In a news release, counsel for Johnson & Johnson stated that it is confident that it has strong grounds for an appeal of Oklahoma’s opioid decision. This decision is expected to influence the settlement talks taking place in Ohio currently related to thousands of pending lawsuits against twenty-two opioid manufacturers and distributors, including Purdue.
Mary Holloway Richard, participated in a CLE webinar panel for healthcare counsel on Wednesday.
Strafford Publications presented the webinar on protecting patients’ behavioral health information, and disclosure requirements and limitations.
Richard’s presentation defines best practices for healthcare providers in situations where a potential breach in patient privacy may arise.
The panel addressed the distinction between instances when the release of behavioral health information is permissible or required.
HIPAA concerns, established in 1996 and evolving ever since, continue to be a very real compliance concern for healthcare providers. As an example, last year HHS collected $28.7 million from providers of healthcare services and payers for responses to HIPAA data breaches that HHS considered inadequate.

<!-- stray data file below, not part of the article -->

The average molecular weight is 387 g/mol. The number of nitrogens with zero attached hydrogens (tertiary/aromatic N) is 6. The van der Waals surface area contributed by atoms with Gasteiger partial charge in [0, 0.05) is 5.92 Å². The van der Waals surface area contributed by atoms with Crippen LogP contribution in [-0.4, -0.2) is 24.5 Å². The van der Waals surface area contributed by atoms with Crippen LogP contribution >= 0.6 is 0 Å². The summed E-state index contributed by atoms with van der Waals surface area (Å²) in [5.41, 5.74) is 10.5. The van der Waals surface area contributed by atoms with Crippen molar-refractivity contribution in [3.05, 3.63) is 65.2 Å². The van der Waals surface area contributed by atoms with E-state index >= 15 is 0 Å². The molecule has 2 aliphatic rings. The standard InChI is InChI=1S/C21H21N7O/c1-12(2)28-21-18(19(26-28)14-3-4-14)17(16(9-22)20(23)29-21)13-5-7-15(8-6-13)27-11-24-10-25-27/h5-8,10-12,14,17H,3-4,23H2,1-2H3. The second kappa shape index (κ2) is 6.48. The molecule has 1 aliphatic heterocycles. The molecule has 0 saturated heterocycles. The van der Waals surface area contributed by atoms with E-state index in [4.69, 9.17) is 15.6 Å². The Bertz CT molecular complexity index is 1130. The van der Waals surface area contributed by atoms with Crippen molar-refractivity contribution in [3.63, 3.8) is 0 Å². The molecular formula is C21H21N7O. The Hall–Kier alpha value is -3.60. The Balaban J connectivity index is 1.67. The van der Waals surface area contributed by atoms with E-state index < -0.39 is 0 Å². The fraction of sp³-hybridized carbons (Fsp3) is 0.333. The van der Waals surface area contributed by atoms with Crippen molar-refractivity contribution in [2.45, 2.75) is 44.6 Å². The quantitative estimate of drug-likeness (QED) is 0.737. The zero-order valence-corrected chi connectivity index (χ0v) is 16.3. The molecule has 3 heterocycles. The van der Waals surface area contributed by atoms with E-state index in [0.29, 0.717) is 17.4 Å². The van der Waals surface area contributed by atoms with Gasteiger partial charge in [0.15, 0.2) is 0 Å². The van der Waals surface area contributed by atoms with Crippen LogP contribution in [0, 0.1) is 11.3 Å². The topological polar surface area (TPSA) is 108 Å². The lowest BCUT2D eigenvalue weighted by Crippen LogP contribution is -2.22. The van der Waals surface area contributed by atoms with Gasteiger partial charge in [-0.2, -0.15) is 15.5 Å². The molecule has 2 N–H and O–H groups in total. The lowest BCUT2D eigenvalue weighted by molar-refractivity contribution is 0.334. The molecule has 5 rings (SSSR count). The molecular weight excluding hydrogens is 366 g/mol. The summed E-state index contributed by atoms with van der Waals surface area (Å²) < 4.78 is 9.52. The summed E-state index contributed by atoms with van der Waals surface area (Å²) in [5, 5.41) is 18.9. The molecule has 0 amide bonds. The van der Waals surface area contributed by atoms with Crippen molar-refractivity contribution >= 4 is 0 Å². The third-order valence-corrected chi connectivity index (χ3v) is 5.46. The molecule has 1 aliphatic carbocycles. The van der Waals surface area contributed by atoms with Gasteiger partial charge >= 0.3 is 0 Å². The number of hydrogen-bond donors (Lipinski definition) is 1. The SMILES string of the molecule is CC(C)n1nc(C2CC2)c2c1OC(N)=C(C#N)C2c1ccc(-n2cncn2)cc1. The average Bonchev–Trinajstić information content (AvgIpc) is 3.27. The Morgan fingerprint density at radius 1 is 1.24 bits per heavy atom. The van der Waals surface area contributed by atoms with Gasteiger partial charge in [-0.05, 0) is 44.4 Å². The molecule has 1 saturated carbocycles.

According to Modern Healthcare, this is $5.2 million over the prior high for settlement and penalties reported in 2016. The data for 2018 may be skewed by the $16 million settlement by Anthem for a breach involving approximately 79 million people. That breach occurred in 2015, and the settlement was record-setting for the Office of Civil Rights.
Changes being discussed by HHS include the possibility of sharing a percentage of civil monetary penalties or monetary settlements with affected individuals; revisions to HIPAA rules that facilitate the additional information demanded by coordinated care, outcome-focused care and value-based payments; and reconciliation of behavioral health care’s 42 CFR Part 2 rules with HIPAA.
In this article, Oklahoma City healthcare attorney Mary Holloway Richard discusses GDPR, a newly enforced EU privacy law, and what it means for businesses in America.
Q: What is the General Data Protection Regulation (GDPR)?